Pope Francis issues first 'joint' encyclical
- 5 July 2013
- From the section Europe
Pope Francis has paid tribute to his predecessor Benedict XVI in his first letter to clergy, acknowledging that most of it was written by Benedict.
The encyclical to Roman Catholic bishops, called Light of Faith ("Lumen Fidei" in Latin), speaks of faith as a beacon of hope for those who suffer.
It is credited to Pope Francis and bears only his signature.
But Francis, an Argentine Jesuit, said Benedict had written a "fine" first draft for it.
Pope Francis and Benedict - officially called Pope Emeritus - appeared together on Friday to consecrate a statue of St Michael Archangel in the Vatican.
In February Benedict became the first pope in 700 years to resign by choice, and Francis was elected to succeed him in March.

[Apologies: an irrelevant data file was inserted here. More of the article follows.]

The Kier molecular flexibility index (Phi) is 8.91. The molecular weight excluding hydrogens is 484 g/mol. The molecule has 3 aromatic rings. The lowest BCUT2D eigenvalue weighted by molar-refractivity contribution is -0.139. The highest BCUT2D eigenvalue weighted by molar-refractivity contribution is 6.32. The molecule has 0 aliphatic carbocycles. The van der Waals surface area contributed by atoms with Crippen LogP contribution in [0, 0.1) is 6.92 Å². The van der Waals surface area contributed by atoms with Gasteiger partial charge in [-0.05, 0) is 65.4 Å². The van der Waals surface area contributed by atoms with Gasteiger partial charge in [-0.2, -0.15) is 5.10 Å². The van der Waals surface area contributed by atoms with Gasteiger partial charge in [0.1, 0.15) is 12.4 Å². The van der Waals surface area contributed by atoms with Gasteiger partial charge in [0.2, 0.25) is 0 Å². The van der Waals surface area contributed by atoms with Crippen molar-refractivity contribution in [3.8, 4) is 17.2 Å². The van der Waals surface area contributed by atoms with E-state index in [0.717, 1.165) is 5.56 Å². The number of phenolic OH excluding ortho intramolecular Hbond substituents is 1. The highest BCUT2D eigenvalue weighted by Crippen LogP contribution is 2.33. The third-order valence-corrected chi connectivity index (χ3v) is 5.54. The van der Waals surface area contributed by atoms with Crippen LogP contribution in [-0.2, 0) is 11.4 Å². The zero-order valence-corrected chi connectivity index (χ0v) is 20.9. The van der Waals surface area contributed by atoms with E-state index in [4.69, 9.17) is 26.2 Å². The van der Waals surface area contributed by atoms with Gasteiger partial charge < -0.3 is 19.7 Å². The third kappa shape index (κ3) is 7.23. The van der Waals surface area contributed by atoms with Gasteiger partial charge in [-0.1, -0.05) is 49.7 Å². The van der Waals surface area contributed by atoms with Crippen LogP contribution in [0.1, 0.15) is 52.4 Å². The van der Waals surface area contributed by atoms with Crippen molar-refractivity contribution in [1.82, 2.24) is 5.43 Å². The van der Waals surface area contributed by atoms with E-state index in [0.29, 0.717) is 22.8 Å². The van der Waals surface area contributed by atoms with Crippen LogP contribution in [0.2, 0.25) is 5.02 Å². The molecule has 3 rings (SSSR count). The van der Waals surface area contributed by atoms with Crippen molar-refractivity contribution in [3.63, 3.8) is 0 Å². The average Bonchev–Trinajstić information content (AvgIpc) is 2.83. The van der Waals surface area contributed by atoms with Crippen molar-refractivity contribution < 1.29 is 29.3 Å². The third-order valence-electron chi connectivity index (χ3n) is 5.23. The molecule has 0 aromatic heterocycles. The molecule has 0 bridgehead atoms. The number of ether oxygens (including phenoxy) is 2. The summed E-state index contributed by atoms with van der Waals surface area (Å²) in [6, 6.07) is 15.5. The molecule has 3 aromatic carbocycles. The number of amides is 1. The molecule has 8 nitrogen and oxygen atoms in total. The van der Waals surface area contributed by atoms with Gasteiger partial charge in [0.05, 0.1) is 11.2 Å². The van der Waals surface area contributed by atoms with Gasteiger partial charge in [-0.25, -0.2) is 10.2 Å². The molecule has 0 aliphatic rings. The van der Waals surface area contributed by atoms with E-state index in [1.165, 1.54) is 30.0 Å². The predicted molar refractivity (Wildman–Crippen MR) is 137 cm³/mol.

The choice of Francis, the first non-European pope for centuries, surprised many Catholics as he had not been seen as a favourite.
The encyclical is an extended letter to the faithful, intended to teach and guide.
The BBC's Alan Johnston in Rome says this one is a rare document, in that it combines the work of two popes - the new pontiff and his predecessor.
In the 82-page text Pope Francis said Benedict had "almost completed" the encyclical before resigning, and that he himself had merely added "further contributions".
The document suggests that the modern world relies too heavily on technology and science, and not enough on religious faith.
Faith is presented in classic Catholic terms - as a source of light in the darkness of suffering, as the means by which we can distinguish between good and evil, our correspondent reports.
And the document says that modern society tends only to accept the truths of technology and science.
In a passage relating to faith and family life, the Pope restates the Church's opposition to gay marriage.